After graduating from the University of Strathclyde in June, I was faced with my last summer of freedom before a world of full-time work. Rather than enjoying the leisurely pursuits that typically follow 5 years of intense studying, I opted to take on the challenge of an internship with Gibson Robotics. My motivation was simple; the opportunity to put skills to the test on tangible, interesting and challenging problems was too good to pass up.
My university project experience had offered the design of race car aerodynamic components, gas turbine engines, and aircraft propeller blades, but I still felt something was missing. My interests lay in Aerospace and Defence, and I sought involvement with the future of the emerging and rapidly evolving Uncrewed Aerial Systems industry. I had never bought, built, or even flown a commercial UAS before – but getting dropped (or rather jumping) into the deep-end was part of the fun.
The variety of hats I wore were within the realms of requirements engineering, systems architecture design, subsystem prototyping, proposal writing, industry analysis, product demonstration animation and more. Every day was different, and I was able to take advantage of the dynamic nature of ‘start-up life’ to take initiative, ensuring I was able to develop a breadth of skills, as well as depth.
As my primary project, I lead the first principles design of a novel UAS platform from the ground up, employing a quality function deployment process to synthesise customer needs into a technical specification and drivers for the design philosophy.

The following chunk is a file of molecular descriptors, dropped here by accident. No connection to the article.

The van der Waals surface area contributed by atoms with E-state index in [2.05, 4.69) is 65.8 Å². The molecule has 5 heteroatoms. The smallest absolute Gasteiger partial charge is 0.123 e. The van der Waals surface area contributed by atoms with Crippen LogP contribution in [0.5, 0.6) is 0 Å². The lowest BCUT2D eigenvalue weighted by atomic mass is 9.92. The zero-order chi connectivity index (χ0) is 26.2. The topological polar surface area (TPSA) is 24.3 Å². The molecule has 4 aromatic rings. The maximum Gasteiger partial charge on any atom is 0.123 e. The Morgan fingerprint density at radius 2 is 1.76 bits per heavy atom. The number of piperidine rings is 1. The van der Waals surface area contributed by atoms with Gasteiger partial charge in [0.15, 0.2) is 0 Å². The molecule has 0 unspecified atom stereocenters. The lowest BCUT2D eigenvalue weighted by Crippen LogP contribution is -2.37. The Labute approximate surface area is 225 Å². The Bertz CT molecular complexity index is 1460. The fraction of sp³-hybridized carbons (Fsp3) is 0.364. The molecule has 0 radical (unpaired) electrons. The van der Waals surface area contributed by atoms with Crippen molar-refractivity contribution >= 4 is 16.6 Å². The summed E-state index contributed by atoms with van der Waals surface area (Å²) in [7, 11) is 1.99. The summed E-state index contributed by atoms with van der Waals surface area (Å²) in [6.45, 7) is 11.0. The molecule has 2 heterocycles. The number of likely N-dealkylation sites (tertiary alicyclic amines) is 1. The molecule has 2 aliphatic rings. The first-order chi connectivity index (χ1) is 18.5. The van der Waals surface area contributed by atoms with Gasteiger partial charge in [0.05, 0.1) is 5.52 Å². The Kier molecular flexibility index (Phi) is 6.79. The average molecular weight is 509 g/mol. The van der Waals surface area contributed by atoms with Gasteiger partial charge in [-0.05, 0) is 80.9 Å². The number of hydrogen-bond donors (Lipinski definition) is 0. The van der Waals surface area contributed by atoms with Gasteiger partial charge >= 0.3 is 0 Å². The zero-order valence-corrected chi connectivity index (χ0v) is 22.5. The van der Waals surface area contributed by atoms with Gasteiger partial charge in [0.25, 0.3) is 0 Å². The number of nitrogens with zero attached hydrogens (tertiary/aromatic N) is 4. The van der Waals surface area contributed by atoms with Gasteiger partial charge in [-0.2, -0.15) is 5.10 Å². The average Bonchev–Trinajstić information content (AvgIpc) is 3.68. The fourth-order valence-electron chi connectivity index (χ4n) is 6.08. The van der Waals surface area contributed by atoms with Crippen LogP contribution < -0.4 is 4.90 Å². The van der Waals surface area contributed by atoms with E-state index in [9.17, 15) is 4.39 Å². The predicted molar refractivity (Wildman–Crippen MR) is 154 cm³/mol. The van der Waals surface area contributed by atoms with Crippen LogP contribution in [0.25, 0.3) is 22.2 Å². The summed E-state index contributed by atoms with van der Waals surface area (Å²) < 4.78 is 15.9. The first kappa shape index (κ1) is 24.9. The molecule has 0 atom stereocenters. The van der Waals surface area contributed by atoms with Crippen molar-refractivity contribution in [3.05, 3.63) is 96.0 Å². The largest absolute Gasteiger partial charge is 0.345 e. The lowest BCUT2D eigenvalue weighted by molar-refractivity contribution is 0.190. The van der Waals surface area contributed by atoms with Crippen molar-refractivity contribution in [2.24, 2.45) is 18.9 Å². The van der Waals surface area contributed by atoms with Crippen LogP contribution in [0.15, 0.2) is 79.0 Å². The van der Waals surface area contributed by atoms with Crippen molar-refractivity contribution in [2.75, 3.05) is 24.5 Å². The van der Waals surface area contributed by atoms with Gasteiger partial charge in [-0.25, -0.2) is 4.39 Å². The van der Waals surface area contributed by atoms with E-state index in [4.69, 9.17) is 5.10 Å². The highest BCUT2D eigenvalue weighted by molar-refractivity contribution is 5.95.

From defining the high-level concept, to iterating on propulsion configurations using industry standard design tools, all the way to detailed component down-selection and critical reviews with the team, the project was a fantastic introduction into an agile design and prototyping cycle in a unique environment. Rapidly prototyping and assembling one of the subsystem concepts was also a highlight - taking an idea from a sketch on paper to a functional demonstrator within a short space of time is an experience that I know I won’t get at a big engineering firm.
Around halfway through the internship, we saw an opportunity for some of the work I had led with the novel platform to pivot into subsystem integration for a different market segment – aligning with a competition call from a customer. After I pitched the idea to the team, we deliberated and ensured that commitment to the project would align to the company vision and resources, then agreed to progress with devising a project plan and proposal to the competition call. It was extremely rewarding to have played such a key role in identifying and driving this potential new workstream, and to see the value that the team placed in my opinion.
Throughout my time at the company the moments I have enjoyed the most were the ad-hoc collaborative problem-solving sessions we ended up hosting; either huddled around a sketch or a part, or up drawing at a whiteboard. Being able to bounce ideas around the team, approaching a problem in different ways and agreeing on an optimal course of action is what I love about being an engineer. There was no shortage of this at Gibson Robotics!
I thoroughly enjoyed spinning such a wide variety of plates during my internship, contributing to the aims of the company, and soaking up each opportunity to develop my skills. Now with the summer coming to an end, I know that this experience will remain with me and serve me well throughout my career as I progress into a graduate scheme and beyond.